> > >>>>>> To: dev
> > >>>>>> Subject: Re: Repair scheduling tools
> > >>>>>>
> > >>>>>> This document does a really good job of listing out some of the
> > >>> issues
> > >>>> of
> > >>>>>> coordinating scheduling repair. Regardless of which camp you fall
> > >>> into,
> > >>>>> it
> > >>>>>> is certainly worth a read.
> > >>>>>>
> > >>>>>> On Wed, Apr 4, 2018 at 8:10 AM, Joseph Lynch <
> joe.e.lynch@xxxxxxxxx
> > >>>>>> wrote:
> > >>>>>>> I just want to say I think it would be great for our users if we
> > >>>> moved
> > >>>>>>> repair scheduling into Cassandra itself. The team here at Netflix
> > >>> has
> > >>>>>>> opened the ticket
> > >>>>>>> <https://issues.apache.org/jira/browse/CASSANDRA-14346
> > >>>>>>> and have written a detailed design document
> > >>>>>>> <https://docs.google.com/document/d/1RV4rOrG1gwlD5IljmrIq_
> > >>>> t45rz7H3xs9G
> > >>>>>>> bFSEyGzEtM/edit#heading=h.iasguic42ger
> > >>>>>>> that includes problem discussion and prior art if anyone wants to
> > >>>>>>> contribute to that. We tried to fairly discuss existing
> solutions,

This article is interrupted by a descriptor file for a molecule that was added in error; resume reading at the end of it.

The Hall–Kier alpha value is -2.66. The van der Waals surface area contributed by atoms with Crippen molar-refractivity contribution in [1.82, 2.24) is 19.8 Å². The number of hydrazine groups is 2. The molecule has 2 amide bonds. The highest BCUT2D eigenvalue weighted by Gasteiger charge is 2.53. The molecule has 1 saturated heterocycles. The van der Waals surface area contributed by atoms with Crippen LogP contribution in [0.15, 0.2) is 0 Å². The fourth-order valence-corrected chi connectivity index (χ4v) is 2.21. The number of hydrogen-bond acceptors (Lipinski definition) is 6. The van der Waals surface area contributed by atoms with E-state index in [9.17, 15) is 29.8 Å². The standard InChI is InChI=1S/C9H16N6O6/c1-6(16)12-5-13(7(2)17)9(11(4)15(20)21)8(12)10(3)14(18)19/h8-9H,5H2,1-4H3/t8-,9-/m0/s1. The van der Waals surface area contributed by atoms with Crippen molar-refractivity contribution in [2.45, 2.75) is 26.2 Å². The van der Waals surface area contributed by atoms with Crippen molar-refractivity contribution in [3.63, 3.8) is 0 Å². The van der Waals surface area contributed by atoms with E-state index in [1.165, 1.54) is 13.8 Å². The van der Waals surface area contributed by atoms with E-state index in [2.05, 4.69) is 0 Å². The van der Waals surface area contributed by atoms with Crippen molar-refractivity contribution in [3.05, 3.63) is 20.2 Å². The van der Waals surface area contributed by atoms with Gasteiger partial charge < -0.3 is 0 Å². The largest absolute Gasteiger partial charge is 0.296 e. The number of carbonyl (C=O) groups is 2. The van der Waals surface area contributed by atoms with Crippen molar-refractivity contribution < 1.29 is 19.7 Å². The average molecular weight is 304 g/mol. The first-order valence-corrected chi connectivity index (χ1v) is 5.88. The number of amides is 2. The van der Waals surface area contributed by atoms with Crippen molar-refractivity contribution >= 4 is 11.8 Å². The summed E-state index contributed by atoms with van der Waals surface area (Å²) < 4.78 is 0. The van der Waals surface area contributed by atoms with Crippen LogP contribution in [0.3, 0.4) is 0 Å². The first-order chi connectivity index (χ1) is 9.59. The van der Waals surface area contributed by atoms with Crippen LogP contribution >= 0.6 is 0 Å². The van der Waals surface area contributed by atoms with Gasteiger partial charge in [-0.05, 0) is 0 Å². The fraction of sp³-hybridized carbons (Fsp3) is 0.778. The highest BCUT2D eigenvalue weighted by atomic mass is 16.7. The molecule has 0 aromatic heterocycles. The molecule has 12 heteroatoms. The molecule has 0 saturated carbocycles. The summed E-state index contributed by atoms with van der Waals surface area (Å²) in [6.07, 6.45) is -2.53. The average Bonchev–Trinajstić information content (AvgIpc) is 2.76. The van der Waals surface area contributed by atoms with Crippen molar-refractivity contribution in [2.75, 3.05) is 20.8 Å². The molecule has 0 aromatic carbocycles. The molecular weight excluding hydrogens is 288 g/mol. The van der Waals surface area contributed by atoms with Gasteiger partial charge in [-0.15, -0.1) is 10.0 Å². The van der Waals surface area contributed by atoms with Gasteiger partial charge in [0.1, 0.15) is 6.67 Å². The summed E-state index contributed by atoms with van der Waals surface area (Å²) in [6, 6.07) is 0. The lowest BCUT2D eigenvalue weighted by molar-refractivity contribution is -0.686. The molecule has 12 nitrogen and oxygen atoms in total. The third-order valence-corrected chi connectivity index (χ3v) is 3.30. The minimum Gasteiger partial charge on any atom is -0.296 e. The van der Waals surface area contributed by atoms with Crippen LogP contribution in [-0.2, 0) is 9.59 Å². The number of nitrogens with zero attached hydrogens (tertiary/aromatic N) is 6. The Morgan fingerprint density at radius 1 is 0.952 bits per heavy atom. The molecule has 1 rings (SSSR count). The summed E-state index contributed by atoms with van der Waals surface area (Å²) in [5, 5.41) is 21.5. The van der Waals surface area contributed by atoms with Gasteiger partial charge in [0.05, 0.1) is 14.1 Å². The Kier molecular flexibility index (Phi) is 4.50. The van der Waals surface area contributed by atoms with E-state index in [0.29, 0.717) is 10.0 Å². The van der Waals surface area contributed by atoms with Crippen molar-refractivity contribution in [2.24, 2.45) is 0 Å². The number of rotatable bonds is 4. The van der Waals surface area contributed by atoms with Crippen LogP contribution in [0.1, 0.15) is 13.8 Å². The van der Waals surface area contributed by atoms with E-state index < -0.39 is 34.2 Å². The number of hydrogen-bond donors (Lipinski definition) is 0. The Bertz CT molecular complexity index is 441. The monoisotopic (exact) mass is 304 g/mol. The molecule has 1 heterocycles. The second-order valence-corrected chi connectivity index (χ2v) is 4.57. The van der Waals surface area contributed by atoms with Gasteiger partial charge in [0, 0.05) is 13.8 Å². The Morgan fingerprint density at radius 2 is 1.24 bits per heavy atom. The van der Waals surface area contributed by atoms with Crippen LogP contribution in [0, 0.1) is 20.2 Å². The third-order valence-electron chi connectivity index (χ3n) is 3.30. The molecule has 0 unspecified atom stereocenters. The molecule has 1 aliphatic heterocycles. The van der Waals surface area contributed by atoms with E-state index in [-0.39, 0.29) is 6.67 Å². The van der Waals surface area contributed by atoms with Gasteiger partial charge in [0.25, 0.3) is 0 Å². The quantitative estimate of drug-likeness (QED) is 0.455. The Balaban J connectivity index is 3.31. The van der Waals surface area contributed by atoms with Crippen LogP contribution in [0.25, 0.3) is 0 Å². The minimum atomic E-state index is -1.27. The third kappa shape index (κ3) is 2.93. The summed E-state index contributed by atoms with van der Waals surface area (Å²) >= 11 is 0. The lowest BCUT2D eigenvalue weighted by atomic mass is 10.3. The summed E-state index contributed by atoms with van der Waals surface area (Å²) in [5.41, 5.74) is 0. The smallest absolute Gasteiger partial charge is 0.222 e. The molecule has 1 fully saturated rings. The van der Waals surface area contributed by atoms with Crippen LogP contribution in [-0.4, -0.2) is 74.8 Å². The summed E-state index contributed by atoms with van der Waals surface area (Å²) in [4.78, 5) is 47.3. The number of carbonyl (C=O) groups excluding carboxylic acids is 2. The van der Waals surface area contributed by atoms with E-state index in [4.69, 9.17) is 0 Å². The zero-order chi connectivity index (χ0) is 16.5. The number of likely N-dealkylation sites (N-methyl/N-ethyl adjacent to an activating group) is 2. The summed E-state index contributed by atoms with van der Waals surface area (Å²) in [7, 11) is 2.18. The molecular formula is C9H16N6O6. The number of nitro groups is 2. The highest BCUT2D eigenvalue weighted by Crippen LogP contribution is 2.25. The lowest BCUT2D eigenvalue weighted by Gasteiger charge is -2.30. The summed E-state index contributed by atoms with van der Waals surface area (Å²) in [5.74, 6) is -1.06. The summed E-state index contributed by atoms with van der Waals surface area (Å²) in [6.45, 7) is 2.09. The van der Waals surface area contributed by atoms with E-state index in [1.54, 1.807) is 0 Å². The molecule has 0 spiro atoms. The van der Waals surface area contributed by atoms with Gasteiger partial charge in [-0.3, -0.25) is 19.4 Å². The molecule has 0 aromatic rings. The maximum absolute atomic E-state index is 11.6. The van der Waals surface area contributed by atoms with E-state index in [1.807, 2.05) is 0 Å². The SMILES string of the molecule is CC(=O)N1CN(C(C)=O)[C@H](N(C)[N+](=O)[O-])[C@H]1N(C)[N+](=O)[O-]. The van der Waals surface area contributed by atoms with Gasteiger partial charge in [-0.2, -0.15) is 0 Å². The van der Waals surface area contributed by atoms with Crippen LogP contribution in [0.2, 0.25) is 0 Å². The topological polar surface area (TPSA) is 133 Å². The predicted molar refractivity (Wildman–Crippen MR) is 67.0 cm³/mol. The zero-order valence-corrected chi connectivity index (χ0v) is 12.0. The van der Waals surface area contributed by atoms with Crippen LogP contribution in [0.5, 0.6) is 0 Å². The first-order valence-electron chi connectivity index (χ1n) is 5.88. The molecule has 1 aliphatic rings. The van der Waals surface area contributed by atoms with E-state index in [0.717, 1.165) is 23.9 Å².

> > >>>>>>> what their drawbacks are, and a proposed solution.
> > >>>>>>>
> > >>>>>>> If we were to put this as part of the main Cassandra daemon, I
> > >>> think
> > >>>>>>> it should probably be marked experimental and of course be
> > >>> something
> > >>>>>>> that users opt into (table by table or cluster by cluster) with
> the
> > >>>>>>> understanding that it might not fully work out of the box the
> first
> > >>>>>>> time we ship it. We have to be willing to take risks but we also
> > >>> have
> > >>>>>>> to be honest with our users. It may help build confidence if a
> few
> > >>>>>>> major deployments use it (such as Netflix) and we are happy of
> > >>> course
> > >>>>>>> to provide that QA as best we can.
> > >>>>>>>
> > >>>>>>> -Joey
> > >>>>>>>
> > >>>>>>> On Tue, Apr 3, 2018 at 10:48 AM, Blake Eggleston
> > >>>>>>> <beggleston@xxxxxxxxx
> > >>>>>>> wrote:
> > >>>>>>>
> > >>>>>>>> Hi dev@,
> > >>>>>>>>
> > >>>>>>>>
> > >>>>>>>>
> > >>>>>>>> The question of the best way to schedule repairs came up on
> > >>>>>>>> CASSANDRA-14346, and I thought it would be good to bring up the
> > >>> idea
> > >>>>>>>> of an external tool on the dev list.
> > >>>>>>>>
> > >>>>>>>>
> > >>>>>>>>
> > >>>>>>>> Cassandra lacks any sort of tools for automating routine tasks